Tuesday, June 22, 2010

Tough Time In Costa Mesa Today (Revised)

Today promises to be a very interesting day in Costa Mesa.

First, Mona Shadia, writing in the Daily Pilot, reports that Mayor Allan Mansoor - Republican candidate for the 68th Assembly seat being vacated by Van Tran - has returned nearly $8,000 in campaign contributions. You can read Mona's article HERE. Seems Mansoor apparently didn't think anything was wrong with accepting thousands of dollars from folks with whom he was in negotiations for the purchase of the Orange County Fairgrounds until "someone" mentioned it to him.


Now, I ask you, is he really that stupid? There was a time when I might have said no, but I'm not so sure now. I don't know just who's handling his campaign, but he's either not getting very good advice or he's ignoring it. I suspect the latter, since he's demonstrated a pattern over the past several years of ignoring expert advice.

I've known about the potential conflicts of interest for a couple months, but chose not to make a fuss about it yet. Now this incident has saved me the trouble, although the entries on his campaign finance log mentioned in Mona's article are certainly not the only curious ones. You can view his list HERE. Just scroll down and look for familiar names among the more than 260 entries, among them Steve Mensinger, Colin McCarthy and Jeff Mathews - all appointees to city commissions. Mathews alone seems to have contributed a real pile of dough to Mansoor's campaign.

Tonight the City Council is going to have a very full platter. At a special meeting scheduled to begin at 5:30 they will finally come to grips with the 2010/2011 budget after shoving it off a week and try to find some way to balance it without disemboweling city services. About the only way for that to happen is for them to consider new or increased fees - the Transient Occupancy Tax and Business License Fees, for example. Budget and Research Officer Bobby Young has prepared a long list of potential new or increased funding sources for the council to consider.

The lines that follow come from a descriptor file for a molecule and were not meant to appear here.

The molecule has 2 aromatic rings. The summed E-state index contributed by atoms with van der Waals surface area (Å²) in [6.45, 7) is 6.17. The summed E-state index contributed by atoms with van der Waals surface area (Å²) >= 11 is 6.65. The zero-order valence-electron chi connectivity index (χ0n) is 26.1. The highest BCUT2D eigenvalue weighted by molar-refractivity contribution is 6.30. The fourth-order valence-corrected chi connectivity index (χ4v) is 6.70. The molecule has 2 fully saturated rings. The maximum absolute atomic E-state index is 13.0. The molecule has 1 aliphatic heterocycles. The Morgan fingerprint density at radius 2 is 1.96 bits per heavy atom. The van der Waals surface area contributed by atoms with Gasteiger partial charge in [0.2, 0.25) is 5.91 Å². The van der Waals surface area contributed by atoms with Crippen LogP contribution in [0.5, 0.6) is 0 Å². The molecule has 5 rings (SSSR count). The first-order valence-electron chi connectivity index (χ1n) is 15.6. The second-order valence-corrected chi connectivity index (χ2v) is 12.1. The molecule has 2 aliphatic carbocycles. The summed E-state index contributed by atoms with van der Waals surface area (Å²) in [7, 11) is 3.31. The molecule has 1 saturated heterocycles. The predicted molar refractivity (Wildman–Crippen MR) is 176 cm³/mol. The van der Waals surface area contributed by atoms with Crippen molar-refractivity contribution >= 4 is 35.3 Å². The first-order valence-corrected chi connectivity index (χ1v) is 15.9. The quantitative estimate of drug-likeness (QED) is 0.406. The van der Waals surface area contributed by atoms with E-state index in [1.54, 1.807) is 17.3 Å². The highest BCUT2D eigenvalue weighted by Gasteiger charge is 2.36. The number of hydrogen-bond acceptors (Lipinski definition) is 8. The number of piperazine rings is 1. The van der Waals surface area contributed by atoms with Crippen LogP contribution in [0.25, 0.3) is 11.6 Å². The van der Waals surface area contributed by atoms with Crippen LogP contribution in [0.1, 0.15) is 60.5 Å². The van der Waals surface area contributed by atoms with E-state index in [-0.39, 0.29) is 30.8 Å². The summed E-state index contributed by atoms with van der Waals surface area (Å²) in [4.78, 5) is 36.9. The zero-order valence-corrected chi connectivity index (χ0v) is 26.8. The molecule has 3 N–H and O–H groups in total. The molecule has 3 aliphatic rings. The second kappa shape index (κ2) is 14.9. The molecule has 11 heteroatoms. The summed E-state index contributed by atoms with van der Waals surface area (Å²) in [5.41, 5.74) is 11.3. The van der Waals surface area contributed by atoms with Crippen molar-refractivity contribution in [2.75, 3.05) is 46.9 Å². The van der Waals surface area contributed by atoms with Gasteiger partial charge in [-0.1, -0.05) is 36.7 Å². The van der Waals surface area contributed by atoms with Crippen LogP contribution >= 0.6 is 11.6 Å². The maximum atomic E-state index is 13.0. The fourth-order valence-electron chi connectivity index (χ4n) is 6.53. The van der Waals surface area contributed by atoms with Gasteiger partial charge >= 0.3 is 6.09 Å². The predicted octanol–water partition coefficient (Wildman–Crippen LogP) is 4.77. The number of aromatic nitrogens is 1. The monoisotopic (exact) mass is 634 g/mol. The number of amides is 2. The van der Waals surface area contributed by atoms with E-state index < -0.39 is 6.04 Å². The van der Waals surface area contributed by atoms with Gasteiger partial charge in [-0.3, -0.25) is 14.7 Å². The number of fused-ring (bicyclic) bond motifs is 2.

However, they will be asked to find $8 million dollars in savings somewhere since most new revenue sources would become effective in January if approved by the voters. It's highly unlikely that the budget will be balanced without major concessions from the employee bargaining units. The 76 jobs that are on the block will likely remain so - that $8 million is calculated after the layoffs.

And, although some consideration will be given to use Fund Balance, there's not much left in that bucket. The city has drawn down it's reserves by almost $35 million over the past three years. Most of the money left in the reserves now are designated funds - emergency reserves, etc. - and not available for use balancing the budget.

Following the budget meeting the council will re-convene as the Orange County Fairgrounds Authority (OCFA), review and approve the bylaws of the organization and immediately go into a closed session meeting in which they will hear from the negotiators on the purchase of the Fairgrounds. The agenda then calls for them to have an open session meeting. We can speculate about those two events - I suspect we will hear about the offer and watch the authority board either vote to approve it - or not.

NOTE: The city distributed a revised agenda report late Tuesday morning which includes staff reports for the purchase terms of the Fairgrounds and the Memorandum of Understanding (MOU) between the OCFA and Facilities Management West for the ground lease for the Fairgrounds. You can find them by clicking HERE, then selecting the link for the 6/22/10 meeting of the OFCA board.


All in all, it's going to be a very, very stressful evening. The budget session is sure to leave nobody happy - we are too deep in the hole. It certainly will not be a boring night. And, it's entirely possible that the deal hammered out by the negotiators will not get the approval of the authority board (council). That would be a shame.

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